What suspense there is arises from Chiara’s dreams and fantasies, imaginatively filmed by the director. In the wishful mental universe he has created, the real and the surreal merge into a plea for a kinder world that now seems further out of reach than ever. Still, the film plays by the rules of crime thrillers for the longest time before yielding to the dream-like consciousness of Chiara and her gifted creator. The satirically ultra-bourgeois opening scene—of an apartment being shown to a supposedly married couple, who later turn out to be Chiara and her fellow terrorist and make-believe husband, Ernesto (Pier Giorgio Bellocchio)—makes the glib salesman showing the apartment an almost comic reminder of everything that hard-core Marxists and Leninists find reprehensible in the capitalist system. Later, the hapless Enzo is arrested by the police as a possible terrorist simply because of the screenplay he has written on the subject, a work he has indiscreetly circulated far and wide in a futile effort to sell it.
Mr. Bellocchio is not without nostalgia for a more edifying time for the left, in the struggle to overthrow the Fascist dictator Benito Mussolini. The occasion is the funeral of one of the aged partisans in that much-honored struggle. Scenes from filmed Stalinist spectacles, faces from Soviet silent and Italian neorealist films, flit across Chiara’s troubled dreams. Mr. Bellocchio also seems to go out of his way to emphasize the banality of the party-line rhetoric spouted by the more fanatical cell members, Primo (Giovanni Calcagno) and Mariano (Luigi Lo Cascio). The kidnappers do allow Moro to write letters to his family, Christian Democratic officials and even the Pope, in a vain effort to get the authorities to negotiate.
One morning, Ernesto opens the blinds of the safe house and sees graffiti on the courtyard’s opposite wall. It reads: “People die from heroin. People die at the factory. Who gives a shit if Moro dies too.” The sentiment expressed is all too familiar in our media-saturated age, in which the always-impatient public demands the immediate resolution of every crime and disaster. At this moment, the film shows how terribly alone Moro must have felt, with even his followers hoping he would die quickly so as to end their own agonies. What finally does happen is part reality, part fantasy and all compassion. It is a strangely moving experience for the historically aware filmgoer.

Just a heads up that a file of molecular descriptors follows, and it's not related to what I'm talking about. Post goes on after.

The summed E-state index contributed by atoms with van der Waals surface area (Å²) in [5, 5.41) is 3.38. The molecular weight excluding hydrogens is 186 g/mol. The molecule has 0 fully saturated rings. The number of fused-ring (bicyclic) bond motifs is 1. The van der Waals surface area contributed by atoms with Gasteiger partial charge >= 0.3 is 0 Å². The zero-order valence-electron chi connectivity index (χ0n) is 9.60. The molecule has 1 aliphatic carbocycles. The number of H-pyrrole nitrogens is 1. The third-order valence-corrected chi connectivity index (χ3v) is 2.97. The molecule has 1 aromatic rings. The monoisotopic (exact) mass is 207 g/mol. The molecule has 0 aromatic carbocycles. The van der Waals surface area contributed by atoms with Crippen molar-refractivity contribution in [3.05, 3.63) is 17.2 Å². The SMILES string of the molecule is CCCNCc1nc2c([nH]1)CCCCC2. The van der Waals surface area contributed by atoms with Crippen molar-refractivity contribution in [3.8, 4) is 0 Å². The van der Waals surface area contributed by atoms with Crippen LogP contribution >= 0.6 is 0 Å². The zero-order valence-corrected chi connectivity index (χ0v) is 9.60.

Hany Abu-Assad’s Paradise Now, from a screenplay by Mr. Abu-Assad and Bero Beyer, is a Palestinian film about suicide bombers—or, rather, would-be suicide bombers, since we don’t know until the very end of the film if lifelong friends Said (Kaias Nashef) and Khaled (Ali Suliman) will go through with their mission or not. It is not an easy call, because Mr. Abu-Assad and Mr. Beyer have balanced the arguments for and against the bombings from a uniquely Palestinian point of view. In this entirely fictional scenario, the voice of non-violence is given (as in Good Morning, Night) to a woman—in this instance, Said’s girlfriend, Suha (Lubna Azabal).
The most depressing aspect of the production is the director’s account of the ongoing violence between Palestinians and Israelis that interrupted the filming in the West Bank city of Nablus. “To get into the area,” Mr. Abu-Assad recalls, “you have to get friendly with the Israeli army. To survive inside the area you have to work with the Palestinians.”
On one occasion, the location manager was kidnapped by Palestinian insurgents, and the late Yasir Arafat had to intervene to get the location manager returned to the production crew. Even so, many other members of the crew returned to Europe to escape the constant crossfire of Israeli and Palestinian bullets and missiles. Many of the Palestinians were suspicious of the film’s political intentions regarding the suicide bombers—as well they might be, since Mr. Abu-Assad in no way proselytizes for the taking of innocent lives, even in a cause he deems worthy. The point here is not to turn fact into fiction—as in Good Morning, Night—but to make the actors feel more authentic in delivering their angry litanies of grievances on the firing line where the refugee camps are located. That the film was made at all under these fearsome conditions attests to the filmmaker’s sincerity and conviction. And the performances of the actors come close to being heroic.
There is a moment in the film when the two suicide bombers in transit are told that two angels will be on hand to escort the martyrs to Heaven once the deed is done. Even so, I felt that I was no closer to understanding the psychology of suicide bombers than I had been before this moment of blind faith. Nor am I sure that one can fictionalize the grim realities of the Middle East, both before and after 9/11. Said and Khaled are likable enough and sympathetic enough as low-paid West Bank auto mechanics to qualify as working-class heroes in a Marxist allegory. This is to say that their grievances have a bread-and-butter component that is hardly relevant to many if not most suicide bombers. As for Suha, the voice of reason and forbearance, one can hope she will prevail over the louder and more insistent voices from the mosques preaching hatred and revenge. But as a Greek-American who was brought up on a steady diet of ancient hatreds, I wear my pessimism about a happy and peaceful resolution to the Israeli-Palestinian conflict on my frayed sleeve. And not even a well-meaning movie like Paradise Now is likely to help matters apprec